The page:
Take action for nature: Join a predator free group
IntroductionTake action for nature and join a predator control project in your backyard.
Our native species are in trouble and need us to act
Aotearoa New Zealand’s native plants and animals are in serious trouble. Over 4,000 species are threatened or at risk of extinction – one of the highest in the world. Introduced predators (including rats, stoats, and possums) kill an estimated 25 million native birds each year. We need bold action to secure a future for the precious native plants and animals like kiwi, kākāpō, takahē, native mistletoes, and rātā.
When we all take action for nature, nature comes back. It’s been shown in many parts of the country that we can reverse this decline by managing threats and restoring natural habitats.
What is Predator Free 2050?
Workshop group with Predator Free Tohu symbol stenciled traps.
Image: DOC ©
Predator Free 2050 is working towards an Aotearoa where our native species are safe from extinction and thrive alongside us. Aotearoa has a goal to eradicate the three most damaging predators (rats, stoats and possums) by 2050 – and everyone in our communities have a role to play.
Predator Free 2050 is a nationwide movement that brings together iwi and hapū, individuals, non-governmental organisations, businesses, government, communities, landowners, and people living in New Zealand from all walks of life. People all over Aotearoa are already taking part - backyard trapping, planting natives, volunteering, and donating.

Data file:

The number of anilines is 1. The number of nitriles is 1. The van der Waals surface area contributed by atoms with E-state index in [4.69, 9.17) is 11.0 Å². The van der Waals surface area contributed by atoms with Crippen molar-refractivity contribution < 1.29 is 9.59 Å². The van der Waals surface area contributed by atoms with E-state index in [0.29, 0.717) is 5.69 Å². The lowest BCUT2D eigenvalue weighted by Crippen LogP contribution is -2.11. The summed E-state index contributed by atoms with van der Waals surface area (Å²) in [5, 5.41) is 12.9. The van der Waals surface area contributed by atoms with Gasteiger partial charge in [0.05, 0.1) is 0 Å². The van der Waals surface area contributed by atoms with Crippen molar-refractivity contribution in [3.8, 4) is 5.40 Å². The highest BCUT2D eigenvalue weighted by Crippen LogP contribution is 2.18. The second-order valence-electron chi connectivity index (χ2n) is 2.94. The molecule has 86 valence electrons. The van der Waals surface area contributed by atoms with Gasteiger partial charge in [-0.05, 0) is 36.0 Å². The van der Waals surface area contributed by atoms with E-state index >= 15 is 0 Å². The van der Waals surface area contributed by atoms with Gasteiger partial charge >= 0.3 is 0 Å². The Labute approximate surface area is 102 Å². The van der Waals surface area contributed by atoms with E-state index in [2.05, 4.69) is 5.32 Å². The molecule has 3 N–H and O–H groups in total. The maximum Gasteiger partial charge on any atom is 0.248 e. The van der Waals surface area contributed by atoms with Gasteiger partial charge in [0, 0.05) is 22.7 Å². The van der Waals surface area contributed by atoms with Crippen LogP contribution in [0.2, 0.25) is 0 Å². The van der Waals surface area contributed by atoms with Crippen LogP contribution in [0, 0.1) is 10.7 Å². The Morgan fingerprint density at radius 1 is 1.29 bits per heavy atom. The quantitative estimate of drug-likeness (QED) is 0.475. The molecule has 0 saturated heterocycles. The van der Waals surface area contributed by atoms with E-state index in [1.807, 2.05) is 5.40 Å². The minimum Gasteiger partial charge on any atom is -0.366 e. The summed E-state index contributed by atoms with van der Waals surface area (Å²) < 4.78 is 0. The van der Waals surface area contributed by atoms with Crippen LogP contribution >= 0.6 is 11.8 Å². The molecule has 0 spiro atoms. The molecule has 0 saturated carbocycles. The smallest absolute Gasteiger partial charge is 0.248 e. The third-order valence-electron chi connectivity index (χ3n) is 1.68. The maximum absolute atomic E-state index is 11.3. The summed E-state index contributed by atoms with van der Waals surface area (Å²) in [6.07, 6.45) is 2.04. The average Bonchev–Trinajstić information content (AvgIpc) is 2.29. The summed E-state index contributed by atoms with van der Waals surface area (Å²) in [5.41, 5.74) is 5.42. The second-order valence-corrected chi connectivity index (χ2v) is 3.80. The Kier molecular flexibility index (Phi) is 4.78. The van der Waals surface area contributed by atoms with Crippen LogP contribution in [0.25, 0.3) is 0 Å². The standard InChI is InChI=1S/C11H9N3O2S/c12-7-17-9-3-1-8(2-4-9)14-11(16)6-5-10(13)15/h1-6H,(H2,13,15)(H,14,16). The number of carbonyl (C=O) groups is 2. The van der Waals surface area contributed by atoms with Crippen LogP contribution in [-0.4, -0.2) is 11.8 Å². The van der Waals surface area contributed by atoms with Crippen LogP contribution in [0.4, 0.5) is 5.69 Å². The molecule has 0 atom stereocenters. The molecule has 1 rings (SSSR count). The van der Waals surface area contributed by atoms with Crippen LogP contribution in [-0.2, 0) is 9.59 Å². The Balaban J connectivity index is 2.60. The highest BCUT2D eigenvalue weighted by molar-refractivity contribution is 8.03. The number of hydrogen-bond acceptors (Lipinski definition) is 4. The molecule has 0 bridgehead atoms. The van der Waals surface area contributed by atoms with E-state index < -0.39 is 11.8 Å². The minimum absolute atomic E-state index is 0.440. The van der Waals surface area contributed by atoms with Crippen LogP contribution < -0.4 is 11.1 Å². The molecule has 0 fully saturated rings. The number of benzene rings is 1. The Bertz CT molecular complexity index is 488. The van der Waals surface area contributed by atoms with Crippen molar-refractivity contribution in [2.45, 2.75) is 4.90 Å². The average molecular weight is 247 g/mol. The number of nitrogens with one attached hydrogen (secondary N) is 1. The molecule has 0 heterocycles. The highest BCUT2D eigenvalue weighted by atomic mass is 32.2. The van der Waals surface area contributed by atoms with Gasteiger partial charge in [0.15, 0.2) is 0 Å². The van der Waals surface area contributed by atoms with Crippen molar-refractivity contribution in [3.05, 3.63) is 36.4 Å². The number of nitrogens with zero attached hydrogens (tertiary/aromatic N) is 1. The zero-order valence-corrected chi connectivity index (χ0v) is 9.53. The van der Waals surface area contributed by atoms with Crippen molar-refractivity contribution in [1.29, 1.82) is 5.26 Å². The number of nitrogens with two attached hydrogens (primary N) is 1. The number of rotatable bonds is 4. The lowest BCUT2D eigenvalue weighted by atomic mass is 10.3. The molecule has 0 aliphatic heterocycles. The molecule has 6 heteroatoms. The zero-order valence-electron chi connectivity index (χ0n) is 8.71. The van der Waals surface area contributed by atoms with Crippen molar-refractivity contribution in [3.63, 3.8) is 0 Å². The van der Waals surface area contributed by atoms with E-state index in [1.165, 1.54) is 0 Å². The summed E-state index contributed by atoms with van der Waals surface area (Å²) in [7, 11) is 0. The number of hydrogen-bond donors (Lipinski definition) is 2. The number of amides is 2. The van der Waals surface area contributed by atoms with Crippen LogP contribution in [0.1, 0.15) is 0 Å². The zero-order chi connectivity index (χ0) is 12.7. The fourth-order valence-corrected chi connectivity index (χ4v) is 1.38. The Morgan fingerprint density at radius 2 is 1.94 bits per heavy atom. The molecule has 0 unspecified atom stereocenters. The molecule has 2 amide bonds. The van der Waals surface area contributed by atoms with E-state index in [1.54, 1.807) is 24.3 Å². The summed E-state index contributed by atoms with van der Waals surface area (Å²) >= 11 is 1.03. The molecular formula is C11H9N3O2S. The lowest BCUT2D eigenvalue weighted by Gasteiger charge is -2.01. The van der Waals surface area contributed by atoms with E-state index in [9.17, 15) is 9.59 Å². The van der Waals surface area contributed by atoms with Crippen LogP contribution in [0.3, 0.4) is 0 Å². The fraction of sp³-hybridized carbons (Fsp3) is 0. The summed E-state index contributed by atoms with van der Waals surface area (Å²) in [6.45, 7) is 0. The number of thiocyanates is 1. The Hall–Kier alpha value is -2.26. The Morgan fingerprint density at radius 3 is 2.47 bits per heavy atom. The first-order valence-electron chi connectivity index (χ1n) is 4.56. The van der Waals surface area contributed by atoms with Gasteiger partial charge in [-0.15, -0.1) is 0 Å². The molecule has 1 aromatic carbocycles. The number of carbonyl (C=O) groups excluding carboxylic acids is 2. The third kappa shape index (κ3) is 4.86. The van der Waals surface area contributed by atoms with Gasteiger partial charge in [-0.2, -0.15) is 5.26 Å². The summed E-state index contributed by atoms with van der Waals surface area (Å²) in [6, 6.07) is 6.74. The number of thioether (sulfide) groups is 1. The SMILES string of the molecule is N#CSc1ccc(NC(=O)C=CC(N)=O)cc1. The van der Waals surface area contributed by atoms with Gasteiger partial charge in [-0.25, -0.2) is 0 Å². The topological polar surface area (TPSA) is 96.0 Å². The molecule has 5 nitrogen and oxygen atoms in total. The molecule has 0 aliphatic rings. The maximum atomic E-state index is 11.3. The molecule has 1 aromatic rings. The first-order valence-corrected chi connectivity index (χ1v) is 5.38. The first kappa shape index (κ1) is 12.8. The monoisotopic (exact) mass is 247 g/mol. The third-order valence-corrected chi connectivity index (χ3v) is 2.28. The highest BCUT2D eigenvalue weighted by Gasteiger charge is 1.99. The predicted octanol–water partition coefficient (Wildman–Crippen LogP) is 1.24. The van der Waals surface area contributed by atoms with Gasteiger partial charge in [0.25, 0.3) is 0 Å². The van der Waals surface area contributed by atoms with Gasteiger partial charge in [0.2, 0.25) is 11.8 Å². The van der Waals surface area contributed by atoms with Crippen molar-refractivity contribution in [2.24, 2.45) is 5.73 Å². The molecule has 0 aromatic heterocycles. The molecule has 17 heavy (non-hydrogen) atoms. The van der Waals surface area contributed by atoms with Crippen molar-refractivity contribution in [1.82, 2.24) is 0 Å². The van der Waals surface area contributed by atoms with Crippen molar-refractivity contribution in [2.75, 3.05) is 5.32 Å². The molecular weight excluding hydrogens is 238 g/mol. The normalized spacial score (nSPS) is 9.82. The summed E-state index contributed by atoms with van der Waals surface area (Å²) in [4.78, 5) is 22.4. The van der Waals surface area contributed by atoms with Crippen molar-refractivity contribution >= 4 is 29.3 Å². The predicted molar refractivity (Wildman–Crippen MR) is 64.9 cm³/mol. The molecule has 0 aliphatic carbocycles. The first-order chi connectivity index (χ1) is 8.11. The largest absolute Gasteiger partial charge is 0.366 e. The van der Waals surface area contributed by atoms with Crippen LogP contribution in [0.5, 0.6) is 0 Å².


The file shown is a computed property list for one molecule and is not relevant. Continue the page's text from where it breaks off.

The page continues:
Volunteering in your community can have a huge impact
Every individual action for nature makes a difference. There are hundreds of Predator Free and community groups around the country taking action for nature. They work to restore healthy forests, remove predators, restore waterways and coastlines, and protect native species.
Volunteering doesn’t have to be hands on
You don’t need to be fit or enjoy working outside to get involved. Groups often need volunteers to help with many other tasks. Like event organisation, grant application writing, social media, data entry and project planning. Think about the skills you already have and how they could benefit a community group near you.
The Predator Free New Zealand Trust has an easy tool on their website to help you find a group or predator free project near you. Just type your location into the interactive map and it will do all the searching for you.
Volunteering is good for volunteers too
Volunteering is good for nature but it also has big benefits for your wellbeing. It can boost your mood, give you enjoyment and satisfaction, help you make new friends, and connect you with your wider community.
Many volunteers enjoy the social aspect of volunteering – you can join with a group of friends or going along by yourself and meet new people.
Volunteering can also be a useful source of work experience. It can be a chance to learn, upskill, gain some practical skills, and develop your leadership abilities.
Join an event this Conservation Week
Some regions are running educational trapping workshops to celebrate and give back this Conservation Week. It’s the perfect way to learn, connect with your community and take action for nature for both newbies and seasoned trappers.